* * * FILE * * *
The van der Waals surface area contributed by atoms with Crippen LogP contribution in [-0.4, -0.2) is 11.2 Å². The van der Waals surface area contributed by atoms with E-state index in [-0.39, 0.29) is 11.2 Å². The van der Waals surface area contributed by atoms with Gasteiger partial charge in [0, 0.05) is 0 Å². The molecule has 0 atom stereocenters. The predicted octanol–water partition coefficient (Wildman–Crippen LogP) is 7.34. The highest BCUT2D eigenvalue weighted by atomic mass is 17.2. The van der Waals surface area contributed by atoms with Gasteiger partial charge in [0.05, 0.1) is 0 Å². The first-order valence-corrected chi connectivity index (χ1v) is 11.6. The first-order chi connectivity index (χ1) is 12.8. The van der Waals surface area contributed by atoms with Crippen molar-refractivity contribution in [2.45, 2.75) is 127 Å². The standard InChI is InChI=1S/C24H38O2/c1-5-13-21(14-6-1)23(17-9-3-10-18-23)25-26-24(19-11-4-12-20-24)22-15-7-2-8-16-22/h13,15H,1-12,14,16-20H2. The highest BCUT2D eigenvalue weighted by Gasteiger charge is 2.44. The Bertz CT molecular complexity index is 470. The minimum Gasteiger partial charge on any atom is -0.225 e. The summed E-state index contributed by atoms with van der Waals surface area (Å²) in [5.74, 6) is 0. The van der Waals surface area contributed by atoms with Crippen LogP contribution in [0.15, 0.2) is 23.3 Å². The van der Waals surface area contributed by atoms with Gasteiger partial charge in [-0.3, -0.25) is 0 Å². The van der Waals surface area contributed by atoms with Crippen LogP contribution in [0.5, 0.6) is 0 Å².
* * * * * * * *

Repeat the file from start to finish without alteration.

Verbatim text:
The van der Waals surface area contributed by atoms with Crippen LogP contribution in [-0.4, -0.2) is 11.2 Å². The van der Waals surface area contributed by atoms with E-state index in [-0.39, 0.29) is 11.2 Å². The van der Waals surface area contributed by atoms with Gasteiger partial charge in [0, 0.05) is 0 Å². The molecule has 0 atom stereocenters. The predicted octanol–water partition coefficient (Wildman–Crippen LogP) is 7.34. The highest BCUT2D eigenvalue weighted by atomic mass is 17.2. The van der Waals surface area contributed by atoms with Gasteiger partial charge in [0.05, 0.1) is 0 Å². The first-order valence-corrected chi connectivity index (χ1v) is 11.6. The first-order chi connectivity index (χ1) is 12.8. The van der Waals surface area contributed by atoms with Crippen molar-refractivity contribution in [2.45, 2.75) is 127 Å². The standard InChI is InChI=1S/C24H38O2/c1-5-13-21(14-6-1)23(17-9-3-10-18-23)25-26-24(19-11-4-12-20-24)22-15-7-2-8-16-22/h13,15H,1-12,14,16-20H2. The highest BCUT2D eigenvalue weighted by Gasteiger charge is 2.44. The Bertz CT molecular complexity index is 470. The minimum Gasteiger partial charge on any atom is -0.225 e. The summed E-state index contributed by atoms with van der Waals surface area (Å²) in [5.74, 6) is 0. The van der Waals surface area contributed by atoms with Crippen LogP contribution in [0.15, 0.2) is 23.3 Å². The van der Waals surface area contributed by atoms with Gasteiger partial charge in [-0.3, -0.25) is 0 Å². The van der Waals surface area contributed by atoms with Crippen LogP contribution in [0.5, 0.6) is 0 Å².